Red Dress, Part 3

Posted: August 5, 2011 in Red Dress

Producer Conrad Uno refers to Red Dress as “Captain Beefheart meets James Brown.”  Singer Gary Minkler brought in the Beefheart avant-garde aesthetic, while guitarist John Olufs’ love of Brown provided much of the band’s soul.  It wasn’t just James Brown that rocked Olufs’ boat, however.

Back in 1974, three years before Red Dress became a going concern, Olufs went to see the Band. Although he had been playing acoustic guitar since age 12, the Band inspired him to up the ante. “I saw the Band in 1974,” Olufs remembers. “And that’s why I bought an electric guitar. I mean, I think, the next week I did.  And an amplifier.” (laughs)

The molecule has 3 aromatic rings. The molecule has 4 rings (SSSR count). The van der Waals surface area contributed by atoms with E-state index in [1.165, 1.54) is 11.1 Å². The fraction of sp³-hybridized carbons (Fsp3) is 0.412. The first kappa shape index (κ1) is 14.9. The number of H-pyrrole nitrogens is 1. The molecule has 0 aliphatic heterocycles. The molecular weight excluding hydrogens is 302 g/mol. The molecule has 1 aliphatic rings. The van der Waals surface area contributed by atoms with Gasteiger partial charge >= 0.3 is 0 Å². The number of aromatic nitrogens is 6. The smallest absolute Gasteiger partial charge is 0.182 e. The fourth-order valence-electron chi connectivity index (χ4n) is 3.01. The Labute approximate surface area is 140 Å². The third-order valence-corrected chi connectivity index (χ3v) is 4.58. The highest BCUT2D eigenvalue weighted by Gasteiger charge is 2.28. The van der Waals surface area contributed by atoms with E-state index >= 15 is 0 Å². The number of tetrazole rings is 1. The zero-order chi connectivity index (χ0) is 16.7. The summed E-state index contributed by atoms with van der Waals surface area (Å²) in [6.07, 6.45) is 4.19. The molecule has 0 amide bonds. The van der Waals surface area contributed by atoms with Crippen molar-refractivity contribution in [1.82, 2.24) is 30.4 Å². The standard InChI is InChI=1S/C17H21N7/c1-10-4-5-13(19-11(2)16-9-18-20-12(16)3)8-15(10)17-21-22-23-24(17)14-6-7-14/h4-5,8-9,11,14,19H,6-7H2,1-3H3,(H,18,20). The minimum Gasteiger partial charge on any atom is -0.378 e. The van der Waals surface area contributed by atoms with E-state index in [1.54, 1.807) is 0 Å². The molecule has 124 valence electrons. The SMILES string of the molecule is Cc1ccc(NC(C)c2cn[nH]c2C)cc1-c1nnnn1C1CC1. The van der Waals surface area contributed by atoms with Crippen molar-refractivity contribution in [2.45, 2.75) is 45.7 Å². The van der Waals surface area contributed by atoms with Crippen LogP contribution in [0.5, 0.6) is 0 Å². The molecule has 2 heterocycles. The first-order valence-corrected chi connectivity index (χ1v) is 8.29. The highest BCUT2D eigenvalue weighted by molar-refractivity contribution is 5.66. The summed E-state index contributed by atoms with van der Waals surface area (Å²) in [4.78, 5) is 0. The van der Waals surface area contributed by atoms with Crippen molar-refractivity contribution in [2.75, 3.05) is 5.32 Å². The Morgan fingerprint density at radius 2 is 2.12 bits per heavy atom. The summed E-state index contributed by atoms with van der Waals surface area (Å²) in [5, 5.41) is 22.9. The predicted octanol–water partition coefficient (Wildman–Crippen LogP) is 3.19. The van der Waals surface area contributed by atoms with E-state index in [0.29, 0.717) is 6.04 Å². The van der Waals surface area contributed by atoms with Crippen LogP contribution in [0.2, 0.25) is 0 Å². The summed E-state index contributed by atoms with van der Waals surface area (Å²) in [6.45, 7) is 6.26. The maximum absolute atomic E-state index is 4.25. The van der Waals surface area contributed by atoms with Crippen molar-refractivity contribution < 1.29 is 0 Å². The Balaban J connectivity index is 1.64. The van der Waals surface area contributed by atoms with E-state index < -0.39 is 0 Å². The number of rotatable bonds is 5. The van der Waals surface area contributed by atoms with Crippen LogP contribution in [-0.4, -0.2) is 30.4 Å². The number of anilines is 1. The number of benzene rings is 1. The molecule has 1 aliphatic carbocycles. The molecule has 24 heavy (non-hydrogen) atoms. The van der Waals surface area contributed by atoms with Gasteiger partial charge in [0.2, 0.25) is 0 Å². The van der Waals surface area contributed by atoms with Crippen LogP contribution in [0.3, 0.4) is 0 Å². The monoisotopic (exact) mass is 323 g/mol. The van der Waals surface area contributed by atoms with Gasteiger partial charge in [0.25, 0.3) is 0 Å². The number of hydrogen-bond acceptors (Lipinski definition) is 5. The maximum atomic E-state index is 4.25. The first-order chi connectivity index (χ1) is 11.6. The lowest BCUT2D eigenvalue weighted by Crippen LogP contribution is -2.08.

The Band added yet another layer to Red Dress’ approach. Instead of one or two players dominating, all of the band members would contribute on a more or less equal basis, with each player allowing the music to ebb and flow within the moment. “I had enough knowledge to kind of recognize some things about what the Band was doing,” says Olufs, “and how all this stuff [was] going on at once. And [with] everybody playing like crazy. And not like off in little roles like a rhythm guy…like you could look anywhere and just listen to that–at any time. It was really incredible. And I think we did try to create a dense thing like that. I don’t think we were consciously trying to be like the Band…not [trying] to steal lines from the band, but [trying] to imitate how the guitar lines stick out here and there.

“I really appreciated the subtle things that Robbie Robertson did,” Olufs continues, “…how he [had a] really a super-funky playing [style]. It’s like syncopated and like really–he’s rarely like hitting big chords. He’s always hitting just a couple of notes and stuff. I play a lot that way–still.”

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